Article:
In the entry about object schizophrenia I used
java.lang.Comparable as an example in J#, but for IKVM I did not mention it as a ghost interface. In the comments Stuart Ballard asked why Comparable isn't a ghost interface.
Unlike what Stuart claimed, this is definitely not a stupid question. He also figured out part of the answer:
java.lang.Comparable maps to
That's not the whole story though. The reason that I originally mapped
IComparable was that
System.String conveniently implements
IComparable and that
IComparable.CompareTo is semantically (nearly) identical to
Comparable.compareTo. Back then I hadn't yet "invented" the ghost interface idea and this seemed to solve most of the issues (the other two ghost interface candidates,
Serializable are only used as marker interfaces, so it didn't seem like a big deal that
System.String didn't implement these interfaces.
java.lang.CharSequence only appeared in Java 1.4 and I vaguely knew about it, but at the time I chose not to worry about that yet.)
A nice side effect of mapping
IComparable is that you get better interop (e.g. Java objects that implement
Comparable will sort correctly when used in .NET applications and .NET objects that implement
IComparable will sort correctly in Java), so that meant that when I developed ghost interfaces I didn't really want to go back and change
Comparable into a ghost interface.
Finally, there is one more complication. Even though
IComparable.CompareTo have identical semantics, there still is a problem with
String.compareTo is specified more strictly than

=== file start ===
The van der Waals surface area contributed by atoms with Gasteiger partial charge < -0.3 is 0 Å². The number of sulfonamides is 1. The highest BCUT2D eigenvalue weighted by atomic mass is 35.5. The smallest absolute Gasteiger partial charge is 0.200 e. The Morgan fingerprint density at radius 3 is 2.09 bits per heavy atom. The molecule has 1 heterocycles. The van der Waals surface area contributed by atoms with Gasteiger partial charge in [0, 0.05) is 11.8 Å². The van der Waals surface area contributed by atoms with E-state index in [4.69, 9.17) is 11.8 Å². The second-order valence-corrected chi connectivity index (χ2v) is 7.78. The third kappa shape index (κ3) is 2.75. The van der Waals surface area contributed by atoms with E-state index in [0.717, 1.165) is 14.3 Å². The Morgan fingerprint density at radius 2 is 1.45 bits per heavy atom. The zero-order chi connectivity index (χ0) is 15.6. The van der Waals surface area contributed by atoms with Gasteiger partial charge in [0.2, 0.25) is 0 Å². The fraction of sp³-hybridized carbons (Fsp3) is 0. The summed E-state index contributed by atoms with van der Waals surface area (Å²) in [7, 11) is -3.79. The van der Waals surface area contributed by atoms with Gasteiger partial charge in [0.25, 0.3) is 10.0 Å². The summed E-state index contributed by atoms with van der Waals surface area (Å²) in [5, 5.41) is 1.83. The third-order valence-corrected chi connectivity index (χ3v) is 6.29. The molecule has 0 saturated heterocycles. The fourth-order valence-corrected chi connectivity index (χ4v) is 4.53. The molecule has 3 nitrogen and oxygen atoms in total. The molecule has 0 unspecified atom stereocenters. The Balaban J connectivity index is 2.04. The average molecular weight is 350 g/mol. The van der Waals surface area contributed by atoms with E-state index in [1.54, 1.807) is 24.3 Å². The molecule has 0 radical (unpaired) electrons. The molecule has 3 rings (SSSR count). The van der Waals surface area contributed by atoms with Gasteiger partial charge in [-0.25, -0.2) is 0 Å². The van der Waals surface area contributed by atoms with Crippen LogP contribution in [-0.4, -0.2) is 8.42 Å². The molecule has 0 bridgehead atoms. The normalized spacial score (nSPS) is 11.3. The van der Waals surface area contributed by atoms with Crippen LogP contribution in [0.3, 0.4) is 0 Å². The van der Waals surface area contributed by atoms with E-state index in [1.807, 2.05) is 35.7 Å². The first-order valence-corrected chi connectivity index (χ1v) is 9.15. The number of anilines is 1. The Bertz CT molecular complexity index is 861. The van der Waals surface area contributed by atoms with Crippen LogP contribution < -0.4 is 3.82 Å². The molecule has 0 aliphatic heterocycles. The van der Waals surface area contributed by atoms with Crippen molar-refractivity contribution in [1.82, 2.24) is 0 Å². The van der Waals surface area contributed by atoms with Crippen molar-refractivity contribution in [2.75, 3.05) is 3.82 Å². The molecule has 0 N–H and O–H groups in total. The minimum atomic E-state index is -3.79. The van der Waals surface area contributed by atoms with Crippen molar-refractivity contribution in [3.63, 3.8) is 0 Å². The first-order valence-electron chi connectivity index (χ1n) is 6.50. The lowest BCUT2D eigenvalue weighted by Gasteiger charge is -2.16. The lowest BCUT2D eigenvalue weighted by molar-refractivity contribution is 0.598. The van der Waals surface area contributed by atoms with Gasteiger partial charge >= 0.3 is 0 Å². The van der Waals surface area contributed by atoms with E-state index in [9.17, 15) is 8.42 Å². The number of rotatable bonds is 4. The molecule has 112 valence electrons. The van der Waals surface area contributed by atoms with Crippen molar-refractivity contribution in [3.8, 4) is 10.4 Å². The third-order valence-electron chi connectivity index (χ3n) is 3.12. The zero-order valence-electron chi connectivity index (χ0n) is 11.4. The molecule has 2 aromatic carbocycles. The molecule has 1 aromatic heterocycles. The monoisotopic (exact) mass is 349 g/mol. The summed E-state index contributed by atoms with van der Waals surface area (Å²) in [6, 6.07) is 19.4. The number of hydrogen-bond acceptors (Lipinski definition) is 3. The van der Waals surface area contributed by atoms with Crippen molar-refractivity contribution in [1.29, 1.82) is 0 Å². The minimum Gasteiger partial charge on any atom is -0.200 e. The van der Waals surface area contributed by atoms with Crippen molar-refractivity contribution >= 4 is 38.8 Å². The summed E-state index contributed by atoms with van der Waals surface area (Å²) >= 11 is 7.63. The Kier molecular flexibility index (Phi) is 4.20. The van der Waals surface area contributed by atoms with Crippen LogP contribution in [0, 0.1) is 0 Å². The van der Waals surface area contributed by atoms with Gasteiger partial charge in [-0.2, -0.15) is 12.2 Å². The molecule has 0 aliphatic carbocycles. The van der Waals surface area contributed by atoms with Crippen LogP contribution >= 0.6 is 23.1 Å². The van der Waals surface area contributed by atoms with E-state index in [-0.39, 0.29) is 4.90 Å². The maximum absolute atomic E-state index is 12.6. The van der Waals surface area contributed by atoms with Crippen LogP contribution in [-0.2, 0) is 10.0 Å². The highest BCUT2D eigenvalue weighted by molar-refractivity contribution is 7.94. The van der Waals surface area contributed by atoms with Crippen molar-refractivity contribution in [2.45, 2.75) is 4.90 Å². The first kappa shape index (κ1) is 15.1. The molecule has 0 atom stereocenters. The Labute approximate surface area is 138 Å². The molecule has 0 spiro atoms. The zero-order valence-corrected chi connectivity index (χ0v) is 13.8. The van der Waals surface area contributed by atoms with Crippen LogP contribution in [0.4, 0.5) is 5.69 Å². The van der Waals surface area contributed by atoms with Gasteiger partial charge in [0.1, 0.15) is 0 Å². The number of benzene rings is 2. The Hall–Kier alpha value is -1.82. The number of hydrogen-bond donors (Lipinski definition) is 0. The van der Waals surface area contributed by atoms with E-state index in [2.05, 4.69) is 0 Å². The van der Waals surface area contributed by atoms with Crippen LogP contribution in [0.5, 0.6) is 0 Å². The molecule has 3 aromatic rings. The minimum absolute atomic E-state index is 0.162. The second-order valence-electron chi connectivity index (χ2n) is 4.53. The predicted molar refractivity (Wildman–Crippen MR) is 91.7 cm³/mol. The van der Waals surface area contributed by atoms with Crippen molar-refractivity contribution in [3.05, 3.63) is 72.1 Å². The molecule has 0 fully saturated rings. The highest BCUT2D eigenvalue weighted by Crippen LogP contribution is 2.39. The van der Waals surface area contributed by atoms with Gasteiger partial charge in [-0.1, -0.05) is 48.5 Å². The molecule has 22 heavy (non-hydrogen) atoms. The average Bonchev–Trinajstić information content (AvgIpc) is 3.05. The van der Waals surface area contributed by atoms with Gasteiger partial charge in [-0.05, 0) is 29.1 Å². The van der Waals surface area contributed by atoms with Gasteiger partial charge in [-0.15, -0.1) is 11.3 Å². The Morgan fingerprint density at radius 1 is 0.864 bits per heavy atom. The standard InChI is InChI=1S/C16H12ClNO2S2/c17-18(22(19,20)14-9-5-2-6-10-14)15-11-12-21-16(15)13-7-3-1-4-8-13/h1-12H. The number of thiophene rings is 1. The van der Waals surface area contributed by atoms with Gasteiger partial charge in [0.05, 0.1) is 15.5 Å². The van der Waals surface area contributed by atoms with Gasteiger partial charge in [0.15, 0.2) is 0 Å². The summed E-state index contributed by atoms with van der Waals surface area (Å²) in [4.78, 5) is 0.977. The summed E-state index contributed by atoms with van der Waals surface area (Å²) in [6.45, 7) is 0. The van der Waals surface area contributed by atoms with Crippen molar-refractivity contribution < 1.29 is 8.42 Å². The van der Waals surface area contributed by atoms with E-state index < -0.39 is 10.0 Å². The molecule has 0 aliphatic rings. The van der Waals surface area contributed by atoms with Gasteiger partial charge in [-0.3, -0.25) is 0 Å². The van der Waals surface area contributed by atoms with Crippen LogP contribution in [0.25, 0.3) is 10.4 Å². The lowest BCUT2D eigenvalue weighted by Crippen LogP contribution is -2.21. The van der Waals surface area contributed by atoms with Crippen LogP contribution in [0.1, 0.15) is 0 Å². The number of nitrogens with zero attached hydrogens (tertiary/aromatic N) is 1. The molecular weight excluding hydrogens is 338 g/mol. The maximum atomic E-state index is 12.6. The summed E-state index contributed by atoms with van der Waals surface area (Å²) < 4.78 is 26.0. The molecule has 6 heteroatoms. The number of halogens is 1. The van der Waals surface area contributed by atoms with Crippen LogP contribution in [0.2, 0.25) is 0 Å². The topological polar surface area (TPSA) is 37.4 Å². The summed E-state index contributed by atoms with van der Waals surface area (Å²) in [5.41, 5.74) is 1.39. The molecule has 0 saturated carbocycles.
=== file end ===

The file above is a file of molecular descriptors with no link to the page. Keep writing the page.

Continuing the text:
Comparable.compareTo. The interface method is specified to simply return zero or a signed or unsigned integer, but the
String version is actually specified to return the difference between the mismatching characters (or zero, if the strings match.) To handle this correctly, when you call
Comparable.compareTo, you're actually calling a static method
Comparable.__Helper.compareTo that first does a check to see if the object you're comparing is a
String and, if so, it calls a static helper method that implements the specified Java comparision algorithm.
BTW, the reason that the static compareTo helper method lives inside a nested __Helper class is because Reflection.Emit (on .NET 1.x) incorrectly prohibits adding static methods to interfaces (which is entirely legal according to the CLI specification).
The following table compares the direct methods calls with the interface method calls. Note that these basically represent a worst case estimate, because of limit amount of work the actual compareTo method does. Note also that for notational convenience I used the zero digit, but in the actual benchmark I used a local variable containing
These results are on .NET Framework 2.0 (x86). Averaged over 10,000,000 calls and includes the loop overhead.
For comparison, here are the results for JDK 1.5 HotSpot Client VM: